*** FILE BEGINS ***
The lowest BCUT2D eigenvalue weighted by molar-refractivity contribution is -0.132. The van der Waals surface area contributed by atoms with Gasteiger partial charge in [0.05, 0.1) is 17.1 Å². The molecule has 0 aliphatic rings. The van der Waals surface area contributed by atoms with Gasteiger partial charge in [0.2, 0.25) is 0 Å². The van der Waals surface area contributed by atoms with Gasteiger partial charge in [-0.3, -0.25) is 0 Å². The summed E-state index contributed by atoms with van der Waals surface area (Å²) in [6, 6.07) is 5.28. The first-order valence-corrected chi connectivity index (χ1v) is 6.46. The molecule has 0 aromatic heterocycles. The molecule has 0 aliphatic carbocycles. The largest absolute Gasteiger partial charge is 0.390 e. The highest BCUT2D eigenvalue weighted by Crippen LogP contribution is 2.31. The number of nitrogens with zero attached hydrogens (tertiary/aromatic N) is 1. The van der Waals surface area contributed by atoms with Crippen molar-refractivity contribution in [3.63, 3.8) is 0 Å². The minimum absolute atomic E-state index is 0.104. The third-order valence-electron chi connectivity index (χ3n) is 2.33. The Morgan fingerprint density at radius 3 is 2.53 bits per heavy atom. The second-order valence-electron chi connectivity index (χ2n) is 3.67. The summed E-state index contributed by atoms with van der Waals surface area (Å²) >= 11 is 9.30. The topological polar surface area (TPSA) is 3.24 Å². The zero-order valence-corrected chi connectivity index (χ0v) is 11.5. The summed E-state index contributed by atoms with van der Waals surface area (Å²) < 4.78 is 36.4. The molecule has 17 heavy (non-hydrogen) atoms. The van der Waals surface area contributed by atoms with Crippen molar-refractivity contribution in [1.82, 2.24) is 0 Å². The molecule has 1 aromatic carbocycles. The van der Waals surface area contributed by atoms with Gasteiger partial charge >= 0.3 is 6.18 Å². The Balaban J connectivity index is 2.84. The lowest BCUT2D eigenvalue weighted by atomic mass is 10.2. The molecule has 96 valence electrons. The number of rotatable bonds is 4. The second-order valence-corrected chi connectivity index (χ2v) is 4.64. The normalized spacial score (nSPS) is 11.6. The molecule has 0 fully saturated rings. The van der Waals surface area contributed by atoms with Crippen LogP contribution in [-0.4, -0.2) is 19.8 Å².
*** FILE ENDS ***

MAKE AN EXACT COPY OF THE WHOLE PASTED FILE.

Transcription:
The lowest BCUT2D eigenvalue weighted by molar-refractivity contribution is -0.132. The van der Waals surface area contributed by atoms with Gasteiger partial charge in [0.05, 0.1) is 17.1 Å². The molecule has 0 aliphatic rings. The van der Waals surface area contributed by atoms with Gasteiger partial charge in [0.2, 0.25) is 0 Å². The van der Waals surface area contributed by atoms with Gasteiger partial charge in [-0.3, -0.25) is 0 Å². The summed E-state index contributed by atoms with van der Waals surface area (Å²) in [6, 6.07) is 5.28. The first-order valence-corrected chi connectivity index (χ1v) is 6.46. The molecule has 0 aromatic heterocycles. The molecule has 0 aliphatic carbocycles. The largest absolute Gasteiger partial charge is 0.390 e. The highest BCUT2D eigenvalue weighted by Crippen LogP contribution is 2.31. The number of nitrogens with zero attached hydrogens (tertiary/aromatic N) is 1. The van der Waals surface area contributed by atoms with Crippen molar-refractivity contribution in [3.63, 3.8) is 0 Å². The minimum absolute atomic E-state index is 0.104. The third-order valence-electron chi connectivity index (χ3n) is 2.33. The Morgan fingerprint density at radius 3 is 2.53 bits per heavy atom. The second-order valence-electron chi connectivity index (χ2n) is 3.67. The summed E-state index contributed by atoms with van der Waals surface area (Å²) >= 11 is 9.30. The topological polar surface area (TPSA) is 3.24 Å². The zero-order valence-corrected chi connectivity index (χ0v) is 11.5. The summed E-state index contributed by atoms with van der Waals surface area (Å²) < 4.78 is 36.4. The molecule has 17 heavy (non-hydrogen) atoms. The van der Waals surface area contributed by atoms with Crippen molar-refractivity contribution in [1.82, 2.24) is 0 Å². The molecule has 1 aromatic carbocycles. The van der Waals surface area contributed by atoms with Gasteiger partial charge >= 0.3 is 6.18 Å². The Balaban J connectivity index is 2.84. The lowest BCUT2D eigenvalue weighted by atomic mass is 10.2. The molecule has 96 valence electrons. The number of rotatable bonds is 4. The second-order valence-corrected chi connectivity index (χ2v) is 4.64. The normalized spacial score (nSPS) is 11.6. The molecule has 0 fully saturated rings. The van der Waals surface area contributed by atoms with Crippen LogP contribution in [-0.4, -0.2) is 19.8 Å².